Spurs’ defense tightens its grip

By Fran Blinebury, NBA.com


VIDEO: A slow-motion look at the best plays from each conference finals’ Game 2

SAN ANTONIO – When the passes are crisp, the ball is moving and the shots are falling, it is easy to become hypnotized and think the Spurs are all about a smooth offense that should be set to waltz music.

But there’s a little head-banging defense that helps them rock and roll, too.

Kevin Durant and Russell Westbrook may have finished Game 2 with their playoff low of 15 points apiece because they sat out the entire fourth quarter. But when they were part of the 112-77 massacre in the Western Conference finals, the Thunder top guns were a combined 13-for-40 from the field shooting.

Through the first two games, OKC has connected on just 14-of-47 shots (29.8 percent) from behind the 3-point line and hasn’t been able to develop any kind of offensive rhythm that isn’t just Durant or Westbrook going 1-on-1.

Spurs coach Gregg Popovich isn’t professing to have solved the dilemma of stopping the Thunder permanently.

“I’m sure at times we guarded them well and I’m sure that at times they had open shots that they didn’t make,” he said.

Knowing that OKC doesn’t have Serge Ibaka as a third option in its offense, the Spurs have been able to play more aggressively on Durant and Westbrook, closing out faster on jump shots and contesting drives to the basket.

After Kawhi Leonard handled the lion’s share of the defensive assignment on Durant in the series opener, he got into early foul trouble and played just under 16 minutes in Game 2.

Danny Green and Manu Ginobili stepped into the breach for the most part, while Marco Belinelli also got a few trips down the floor on Durant.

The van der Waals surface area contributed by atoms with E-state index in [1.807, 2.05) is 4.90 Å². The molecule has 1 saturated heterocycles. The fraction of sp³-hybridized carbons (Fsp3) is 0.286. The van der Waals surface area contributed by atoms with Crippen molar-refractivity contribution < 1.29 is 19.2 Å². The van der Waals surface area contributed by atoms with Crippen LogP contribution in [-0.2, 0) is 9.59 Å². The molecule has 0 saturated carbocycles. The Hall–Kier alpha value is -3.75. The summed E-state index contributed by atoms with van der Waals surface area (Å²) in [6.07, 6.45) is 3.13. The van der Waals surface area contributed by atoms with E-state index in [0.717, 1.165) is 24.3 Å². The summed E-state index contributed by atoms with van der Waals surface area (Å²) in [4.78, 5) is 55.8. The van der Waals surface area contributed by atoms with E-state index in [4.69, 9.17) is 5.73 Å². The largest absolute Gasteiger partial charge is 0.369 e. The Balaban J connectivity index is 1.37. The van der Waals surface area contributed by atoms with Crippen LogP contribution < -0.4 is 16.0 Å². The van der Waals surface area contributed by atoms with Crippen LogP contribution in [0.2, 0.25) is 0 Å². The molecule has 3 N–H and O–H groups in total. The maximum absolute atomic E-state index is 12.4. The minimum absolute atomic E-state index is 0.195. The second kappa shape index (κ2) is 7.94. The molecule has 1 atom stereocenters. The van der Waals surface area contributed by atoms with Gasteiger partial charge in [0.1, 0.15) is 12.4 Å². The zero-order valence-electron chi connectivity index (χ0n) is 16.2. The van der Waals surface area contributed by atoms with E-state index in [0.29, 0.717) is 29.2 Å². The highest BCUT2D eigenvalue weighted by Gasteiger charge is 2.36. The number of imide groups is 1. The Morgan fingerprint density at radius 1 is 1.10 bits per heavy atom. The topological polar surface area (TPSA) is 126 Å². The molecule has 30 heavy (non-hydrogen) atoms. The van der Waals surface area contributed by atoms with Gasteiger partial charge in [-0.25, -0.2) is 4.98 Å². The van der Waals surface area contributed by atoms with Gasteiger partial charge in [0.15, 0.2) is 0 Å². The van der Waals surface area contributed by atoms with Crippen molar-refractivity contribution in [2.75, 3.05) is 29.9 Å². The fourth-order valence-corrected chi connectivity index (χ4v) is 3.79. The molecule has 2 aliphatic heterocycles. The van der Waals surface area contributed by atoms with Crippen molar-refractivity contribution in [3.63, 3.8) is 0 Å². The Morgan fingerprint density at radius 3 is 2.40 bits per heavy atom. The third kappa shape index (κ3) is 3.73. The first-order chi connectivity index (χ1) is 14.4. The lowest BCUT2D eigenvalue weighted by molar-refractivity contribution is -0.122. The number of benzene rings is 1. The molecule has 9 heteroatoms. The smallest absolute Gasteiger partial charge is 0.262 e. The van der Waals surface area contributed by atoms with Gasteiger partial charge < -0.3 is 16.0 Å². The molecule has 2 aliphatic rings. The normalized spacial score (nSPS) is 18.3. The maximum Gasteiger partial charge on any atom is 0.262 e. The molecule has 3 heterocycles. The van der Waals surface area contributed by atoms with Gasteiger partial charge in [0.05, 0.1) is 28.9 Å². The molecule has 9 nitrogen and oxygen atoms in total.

“First Marco took Durant, then I came in,” Ginobili said. “Of course, we got worried because Kawhi is our designated defender on him. Besides that, even if he wasn’t our designated, he’s a huge part of what we do and we need him on the court.”

It certainly helps when the Thunder are starting games with a lineup that might as well be the equivalent of a one-armed juggler. The combination of Kendrick Perkins, Thabo Sefolosha and Nick Collison scored just five points in Game 1 and came back with a worse output in Game 2 (four points).

“You’re not going to stop (Durant and Westbrook),” said Spurs point guard Tony Parker. “We know they’re going to keep being aggressive and they’re going to score some points. So far, we’re doing a pretty good job. I think we can do better. It’s going to be harder to stop them at home.”

The Spurs had the No. 3-rated defense in the league during the regular season, giving up just 102.4 points per 100 possessions. But Green said the Spurs still needed to turn up the level of energy and aggressiveness after built a 36-33 lead about four minutes deep into the second quarter of Game 2.

“They were doing pretty much everything they wanted, the things that we didn’t want them to do in the first quarter,” Green said. “We changed some things, tried to show them different looks and they started missing shots.

“We started contesting harder, being more aggressive and trying to limit them to one shot, not to let them get second chances and offensive rebounds.”

Tiago Splitter and Tim Duncan also ramped up their protection of the basket, blocking five shots in Game 2 and going over others.

In two games, the Thunder have made only 72-of-169 shots (42.6 percent) in the series.

“Those guys can score the ball so easily,” Leonard said. “So holding them under 50 percent is a great job.”

Reeling Thunder seem out of answers